The next piece that we need to move into is mitochondrial inheritance. As I’m sure you know,
mitochondria have DNA and so we have to talk about how it’s inherited. You probably already know
that the mitochondria are inherited from the female parent. On mitochondrial DNA, there are 37
different genes that can encode enzymes that are involved in oxidative phosphorylation.
We know that the mitochondria are the powerhouse, right? Glycolysis, Krebs cycle, electron transport
chain, all of that happens around the mitochondria as we produce ATP. Oxidative phosphorylation
was that electron transport chain piece that happens within the mitochondria. We have RNA in there
that is necessary for translating and making all of the enzymes involved in that process.
Mitochondria then come from the egg. You can see here a nice graphic showing mitochondria,
the little red dots inside our egg cell and the sperm swimming along. You probably recall that mitochondria
are not included inside the head of the sperm. But he does need lots of energy to do his job
and swim to his target. He does have mitochondria but they’re all sort of outside of the nuclear region
and don’t make their way into the egg. Mitochondria come from an internal line of inheritance.
We will not see any passage of mitochondrial genes from a male to his offspring. Here’s a pedigree
showing mitochondrial inheritance of a disorder you should probably know about also
which is Leber hereditary optic neuropathy which is early onset degenerative eye disorder, so loss of sight.
It is clearly inherited by mitochondrial DNA. You can recognize this in the pedigree when you see the father
that’s affected does not pass it on to any of his offspring, whereas a mother that is affected
passes it on to most offspring. Now, why not all? It could be some. It could be none, as it turns out.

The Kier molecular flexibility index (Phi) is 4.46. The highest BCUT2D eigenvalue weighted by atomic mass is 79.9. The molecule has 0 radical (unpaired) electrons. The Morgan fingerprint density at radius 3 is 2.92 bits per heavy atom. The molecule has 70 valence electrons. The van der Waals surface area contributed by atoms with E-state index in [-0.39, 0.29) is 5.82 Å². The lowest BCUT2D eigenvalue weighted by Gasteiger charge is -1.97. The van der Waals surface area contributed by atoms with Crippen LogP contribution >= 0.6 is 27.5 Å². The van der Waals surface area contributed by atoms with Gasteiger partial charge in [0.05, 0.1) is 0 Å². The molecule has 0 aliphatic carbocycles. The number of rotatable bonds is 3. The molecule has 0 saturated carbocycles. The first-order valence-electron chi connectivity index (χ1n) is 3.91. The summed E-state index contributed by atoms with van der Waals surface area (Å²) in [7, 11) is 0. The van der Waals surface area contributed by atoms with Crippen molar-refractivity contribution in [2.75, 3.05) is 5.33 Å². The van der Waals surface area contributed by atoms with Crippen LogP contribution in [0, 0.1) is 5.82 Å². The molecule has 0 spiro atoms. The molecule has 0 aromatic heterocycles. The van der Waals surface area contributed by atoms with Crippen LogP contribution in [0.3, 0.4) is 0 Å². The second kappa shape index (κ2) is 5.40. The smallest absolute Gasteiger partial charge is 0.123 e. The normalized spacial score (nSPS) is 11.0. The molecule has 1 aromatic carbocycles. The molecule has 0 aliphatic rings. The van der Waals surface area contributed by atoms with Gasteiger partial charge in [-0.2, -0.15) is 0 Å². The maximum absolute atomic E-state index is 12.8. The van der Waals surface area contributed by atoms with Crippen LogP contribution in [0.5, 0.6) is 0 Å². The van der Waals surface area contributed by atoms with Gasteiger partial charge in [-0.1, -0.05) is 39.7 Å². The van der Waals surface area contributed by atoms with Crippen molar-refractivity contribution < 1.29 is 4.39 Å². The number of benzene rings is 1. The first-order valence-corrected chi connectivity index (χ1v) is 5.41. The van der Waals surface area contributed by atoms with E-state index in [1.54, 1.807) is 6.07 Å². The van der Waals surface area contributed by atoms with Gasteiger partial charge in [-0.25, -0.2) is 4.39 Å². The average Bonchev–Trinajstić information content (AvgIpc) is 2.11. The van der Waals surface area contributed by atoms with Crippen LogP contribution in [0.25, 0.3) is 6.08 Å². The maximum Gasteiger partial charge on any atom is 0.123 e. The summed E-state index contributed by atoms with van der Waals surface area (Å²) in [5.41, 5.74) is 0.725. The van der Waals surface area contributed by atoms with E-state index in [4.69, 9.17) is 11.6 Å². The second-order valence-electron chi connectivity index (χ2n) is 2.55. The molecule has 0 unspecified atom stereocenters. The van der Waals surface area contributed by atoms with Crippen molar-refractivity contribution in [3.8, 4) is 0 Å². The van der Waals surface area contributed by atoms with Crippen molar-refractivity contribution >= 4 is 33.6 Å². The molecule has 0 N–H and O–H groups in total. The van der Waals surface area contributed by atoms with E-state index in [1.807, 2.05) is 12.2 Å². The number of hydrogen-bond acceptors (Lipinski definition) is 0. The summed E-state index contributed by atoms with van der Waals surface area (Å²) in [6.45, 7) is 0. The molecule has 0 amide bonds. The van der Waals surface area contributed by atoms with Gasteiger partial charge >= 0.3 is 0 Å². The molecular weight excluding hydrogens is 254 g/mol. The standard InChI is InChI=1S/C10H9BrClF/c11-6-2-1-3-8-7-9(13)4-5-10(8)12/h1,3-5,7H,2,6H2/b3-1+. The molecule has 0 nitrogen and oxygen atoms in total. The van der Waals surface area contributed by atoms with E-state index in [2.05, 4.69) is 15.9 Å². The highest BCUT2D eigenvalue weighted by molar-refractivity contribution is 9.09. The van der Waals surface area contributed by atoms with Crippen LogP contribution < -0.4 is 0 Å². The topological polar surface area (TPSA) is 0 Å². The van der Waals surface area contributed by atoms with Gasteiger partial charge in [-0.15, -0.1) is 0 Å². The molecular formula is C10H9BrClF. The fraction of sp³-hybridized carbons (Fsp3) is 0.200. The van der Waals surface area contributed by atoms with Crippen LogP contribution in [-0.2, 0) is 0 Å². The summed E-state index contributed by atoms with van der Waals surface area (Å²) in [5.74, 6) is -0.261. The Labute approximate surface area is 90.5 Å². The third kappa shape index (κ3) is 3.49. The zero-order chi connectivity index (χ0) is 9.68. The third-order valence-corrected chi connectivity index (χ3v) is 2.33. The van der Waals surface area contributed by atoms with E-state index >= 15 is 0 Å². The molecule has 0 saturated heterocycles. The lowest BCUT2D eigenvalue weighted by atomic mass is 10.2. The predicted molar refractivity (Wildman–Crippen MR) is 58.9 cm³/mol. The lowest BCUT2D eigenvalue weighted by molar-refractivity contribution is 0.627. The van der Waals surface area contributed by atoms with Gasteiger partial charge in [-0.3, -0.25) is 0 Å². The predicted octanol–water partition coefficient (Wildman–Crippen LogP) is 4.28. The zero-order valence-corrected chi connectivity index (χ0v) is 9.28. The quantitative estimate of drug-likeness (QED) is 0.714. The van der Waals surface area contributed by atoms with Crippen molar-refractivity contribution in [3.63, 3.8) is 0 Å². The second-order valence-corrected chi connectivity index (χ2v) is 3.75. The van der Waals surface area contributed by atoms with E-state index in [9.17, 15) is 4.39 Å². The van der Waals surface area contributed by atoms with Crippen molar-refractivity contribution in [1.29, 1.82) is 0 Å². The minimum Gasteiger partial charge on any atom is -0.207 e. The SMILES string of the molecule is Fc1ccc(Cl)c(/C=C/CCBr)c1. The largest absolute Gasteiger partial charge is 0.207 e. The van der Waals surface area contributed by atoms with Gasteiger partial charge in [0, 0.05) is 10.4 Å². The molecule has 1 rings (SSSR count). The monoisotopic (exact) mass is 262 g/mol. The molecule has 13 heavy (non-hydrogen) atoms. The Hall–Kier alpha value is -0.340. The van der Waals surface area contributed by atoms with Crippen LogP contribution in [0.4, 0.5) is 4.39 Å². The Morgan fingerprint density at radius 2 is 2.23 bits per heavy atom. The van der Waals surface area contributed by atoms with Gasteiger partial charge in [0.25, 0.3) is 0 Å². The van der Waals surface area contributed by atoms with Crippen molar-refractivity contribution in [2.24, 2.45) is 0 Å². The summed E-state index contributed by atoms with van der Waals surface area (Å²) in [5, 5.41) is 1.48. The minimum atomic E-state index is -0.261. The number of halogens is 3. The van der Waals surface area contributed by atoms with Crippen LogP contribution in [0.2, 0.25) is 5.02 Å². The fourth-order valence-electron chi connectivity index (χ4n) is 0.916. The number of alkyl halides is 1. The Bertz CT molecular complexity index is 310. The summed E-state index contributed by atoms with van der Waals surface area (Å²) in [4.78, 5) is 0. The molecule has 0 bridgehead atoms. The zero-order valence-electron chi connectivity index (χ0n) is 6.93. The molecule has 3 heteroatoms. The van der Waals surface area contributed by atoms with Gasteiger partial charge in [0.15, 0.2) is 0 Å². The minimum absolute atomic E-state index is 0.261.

Here is the answer to why not all. Because when cells divide, the mitochondria are divided somewhat
randomly between the daughter cells. You can see that in the case all the way over on the left here,
there could be all mutant alleles versus all the way over on the right side, you could have
very few mutant alleles. Now obviously, there’s going to be some progressive expressivity
or a continuum of expressivity for mitochondrial disorders because some cells are going to contain
many disease-causing alleles on the mitochondria. Some will contain mitochondria
that have virtually none. The less that exists, the less expression there will be of say,
Leber optic myopathy. Anyway, on that note, in this lecture, we’ve covered the expansion repeats
of Huntington’s disease as well as Fragile X syndrome. I challenge you to sit down really quickly
and take a few notes. Close your books. Pause the video. Make sure that you understand
the distinctions between Huntington’s and Fragile X syndrome as well as understanding how
mitochondrial inheritance works and recognizing those pedigrees. Anyway, thanks so much for listening.
I look forward to seeing you in the next lecture.